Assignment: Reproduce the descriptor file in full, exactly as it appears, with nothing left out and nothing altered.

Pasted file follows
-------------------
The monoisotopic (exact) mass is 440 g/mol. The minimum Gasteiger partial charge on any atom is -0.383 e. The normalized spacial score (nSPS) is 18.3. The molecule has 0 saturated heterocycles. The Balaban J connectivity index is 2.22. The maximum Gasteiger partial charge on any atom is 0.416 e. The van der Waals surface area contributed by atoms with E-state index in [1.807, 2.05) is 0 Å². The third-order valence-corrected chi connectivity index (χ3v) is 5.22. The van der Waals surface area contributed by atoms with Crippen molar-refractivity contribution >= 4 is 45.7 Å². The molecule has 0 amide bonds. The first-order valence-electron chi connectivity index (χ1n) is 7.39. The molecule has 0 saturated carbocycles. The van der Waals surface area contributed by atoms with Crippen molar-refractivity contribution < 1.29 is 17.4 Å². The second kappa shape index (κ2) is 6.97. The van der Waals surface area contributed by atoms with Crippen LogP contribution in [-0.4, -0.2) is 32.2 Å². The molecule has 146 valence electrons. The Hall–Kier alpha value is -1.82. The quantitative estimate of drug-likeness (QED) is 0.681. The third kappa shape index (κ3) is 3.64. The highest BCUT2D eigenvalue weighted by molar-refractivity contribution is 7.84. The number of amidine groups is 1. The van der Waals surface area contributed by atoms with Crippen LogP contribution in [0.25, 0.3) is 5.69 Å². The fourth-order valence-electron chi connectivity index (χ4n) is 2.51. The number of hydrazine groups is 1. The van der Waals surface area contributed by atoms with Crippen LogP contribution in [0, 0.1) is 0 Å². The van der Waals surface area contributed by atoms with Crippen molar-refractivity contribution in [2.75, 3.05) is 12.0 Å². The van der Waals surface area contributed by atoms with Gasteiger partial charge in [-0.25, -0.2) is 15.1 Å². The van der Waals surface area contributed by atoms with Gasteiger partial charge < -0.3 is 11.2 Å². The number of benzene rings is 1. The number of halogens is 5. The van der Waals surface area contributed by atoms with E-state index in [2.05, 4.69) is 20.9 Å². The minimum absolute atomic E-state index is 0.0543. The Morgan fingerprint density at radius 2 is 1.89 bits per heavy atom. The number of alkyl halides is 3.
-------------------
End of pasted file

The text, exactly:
The monoisotopic (exact) mass is 440 g/mol. The minimum Gasteiger partial charge on any atom is -0.383 e. The normalized spacial score (nSPS) is 18.3. The molecule has 0 saturated heterocycles. The Balaban J connectivity index is 2.22. The maximum Gasteiger partial charge on any atom is 0.416 e. The van der Waals surface area contributed by atoms with E-state index in [1.807, 2.05) is 0 Å². The third-order valence-corrected chi connectivity index (χ3v) is 5.22. The van der Waals surface area contributed by atoms with Crippen molar-refractivity contribution >= 4 is 45.7 Å². The molecule has 0 amide bonds. The first-order valence-electron chi connectivity index (χ1n) is 7.39. The molecule has 0 saturated carbocycles. The van der Waals surface area contributed by atoms with Crippen molar-refractivity contribution < 1.29 is 17.4 Å². The second kappa shape index (κ2) is 6.97. The van der Waals surface area contributed by atoms with Crippen LogP contribution in [-0.4, -0.2) is 32.2 Å². The molecule has 146 valence electrons. The Hall–Kier alpha value is -1.82. The quantitative estimate of drug-likeness (QED) is 0.681. The third kappa shape index (κ3) is 3.64. The highest BCUT2D eigenvalue weighted by molar-refractivity contribution is 7.84. The number of amidine groups is 1. The van der Waals surface area contributed by atoms with Crippen LogP contribution in [0.25, 0.3) is 5.69 Å². The fourth-order valence-electron chi connectivity index (χ4n) is 2.51. The number of hydrazine groups is 1. The van der Waals surface area contributed by atoms with Crippen LogP contribution in [0, 0.1) is 0 Å². The van der Waals surface area contributed by atoms with Crippen molar-refractivity contribution in [2.75, 3.05) is 12.0 Å². The van der Waals surface area contributed by atoms with Gasteiger partial charge in [-0.25, -0.2) is 15.1 Å². The van der Waals surface area contributed by atoms with Gasteiger partial charge < -0.3 is 11.2 Å². The number of benzene rings is 1. The number of halogens is 5. The van der Waals surface area contributed by atoms with E-state index in [2.05, 4.69) is 20.9 Å². The minimum absolute atomic E-state index is 0.0543. The Morgan fingerprint density at radius 2 is 1.89 bits per heavy atom. The number of alkyl halides is 3.